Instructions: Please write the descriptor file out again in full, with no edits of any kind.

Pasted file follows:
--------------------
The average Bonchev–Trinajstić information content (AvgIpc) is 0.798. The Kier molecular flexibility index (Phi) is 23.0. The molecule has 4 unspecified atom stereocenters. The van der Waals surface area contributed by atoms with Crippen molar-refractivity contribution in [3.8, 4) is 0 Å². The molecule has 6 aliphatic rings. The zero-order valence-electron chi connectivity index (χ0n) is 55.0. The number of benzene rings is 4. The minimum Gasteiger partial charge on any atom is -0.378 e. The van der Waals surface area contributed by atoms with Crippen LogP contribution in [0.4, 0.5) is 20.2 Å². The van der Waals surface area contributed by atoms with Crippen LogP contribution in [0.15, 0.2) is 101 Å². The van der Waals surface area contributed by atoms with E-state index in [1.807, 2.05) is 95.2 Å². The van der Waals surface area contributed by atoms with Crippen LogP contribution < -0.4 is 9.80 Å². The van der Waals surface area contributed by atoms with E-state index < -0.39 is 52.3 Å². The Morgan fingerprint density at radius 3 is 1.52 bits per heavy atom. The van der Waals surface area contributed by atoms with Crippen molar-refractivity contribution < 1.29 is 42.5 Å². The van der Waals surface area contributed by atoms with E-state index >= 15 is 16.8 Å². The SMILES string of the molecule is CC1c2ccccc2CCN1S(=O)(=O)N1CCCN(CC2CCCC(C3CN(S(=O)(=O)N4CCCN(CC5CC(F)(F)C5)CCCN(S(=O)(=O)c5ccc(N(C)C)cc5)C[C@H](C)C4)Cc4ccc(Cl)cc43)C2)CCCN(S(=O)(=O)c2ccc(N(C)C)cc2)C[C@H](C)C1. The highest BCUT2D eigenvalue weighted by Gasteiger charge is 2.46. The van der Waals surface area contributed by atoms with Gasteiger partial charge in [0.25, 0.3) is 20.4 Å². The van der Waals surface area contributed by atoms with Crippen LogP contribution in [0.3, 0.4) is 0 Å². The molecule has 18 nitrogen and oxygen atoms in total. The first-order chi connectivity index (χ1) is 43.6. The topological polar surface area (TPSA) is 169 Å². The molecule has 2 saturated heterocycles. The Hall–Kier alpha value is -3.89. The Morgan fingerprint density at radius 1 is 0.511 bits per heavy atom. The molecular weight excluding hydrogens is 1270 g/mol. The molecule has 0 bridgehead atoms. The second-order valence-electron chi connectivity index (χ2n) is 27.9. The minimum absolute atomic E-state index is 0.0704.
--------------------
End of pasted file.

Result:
The average Bonchev–Trinajstić information content (AvgIpc) is 0.798. The Kier molecular flexibility index (Phi) is 23.0. The molecule has 4 unspecified atom stereocenters. The van der Waals surface area contributed by atoms with Crippen molar-refractivity contribution in [3.8, 4) is 0 Å². The molecule has 6 aliphatic rings. The zero-order valence-electron chi connectivity index (χ0n) is 55.0. The number of benzene rings is 4. The minimum Gasteiger partial charge on any atom is -0.378 e. The van der Waals surface area contributed by atoms with Crippen LogP contribution in [0.4, 0.5) is 20.2 Å². The van der Waals surface area contributed by atoms with Crippen LogP contribution in [0.15, 0.2) is 101 Å². The van der Waals surface area contributed by atoms with E-state index in [1.807, 2.05) is 95.2 Å². The van der Waals surface area contributed by atoms with Crippen LogP contribution < -0.4 is 9.80 Å². The van der Waals surface area contributed by atoms with E-state index < -0.39 is 52.3 Å². The Morgan fingerprint density at radius 3 is 1.52 bits per heavy atom. The van der Waals surface area contributed by atoms with Crippen molar-refractivity contribution < 1.29 is 42.5 Å². The van der Waals surface area contributed by atoms with E-state index >= 15 is 16.8 Å². The SMILES string of the molecule is CC1c2ccccc2CCN1S(=O)(=O)N1CCCN(CC2CCCC(C3CN(S(=O)(=O)N4CCCN(CC5CC(F)(F)C5)CCCN(S(=O)(=O)c5ccc(N(C)C)cc5)C[C@H](C)C4)Cc4ccc(Cl)cc43)C2)CCCN(S(=O)(=O)c2ccc(N(C)C)cc2)C[C@H](C)C1. The highest BCUT2D eigenvalue weighted by Gasteiger charge is 2.46. The van der Waals surface area contributed by atoms with Gasteiger partial charge in [0.25, 0.3) is 20.4 Å². The van der Waals surface area contributed by atoms with Crippen LogP contribution in [0.3, 0.4) is 0 Å². The molecule has 18 nitrogen and oxygen atoms in total. The first-order chi connectivity index (χ1) is 43.6. The topological polar surface area (TPSA) is 169 Å². The molecule has 2 saturated heterocycles. The Hall–Kier alpha value is -3.89. The Morgan fingerprint density at radius 1 is 0.511 bits per heavy atom. The molecular weight excluding hydrogens is 1270 g/mol. The molecule has 0 bridgehead atoms. The second-order valence-electron chi connectivity index (χ2n) is 27.9. The minimum absolute atomic E-state index is 0.0704.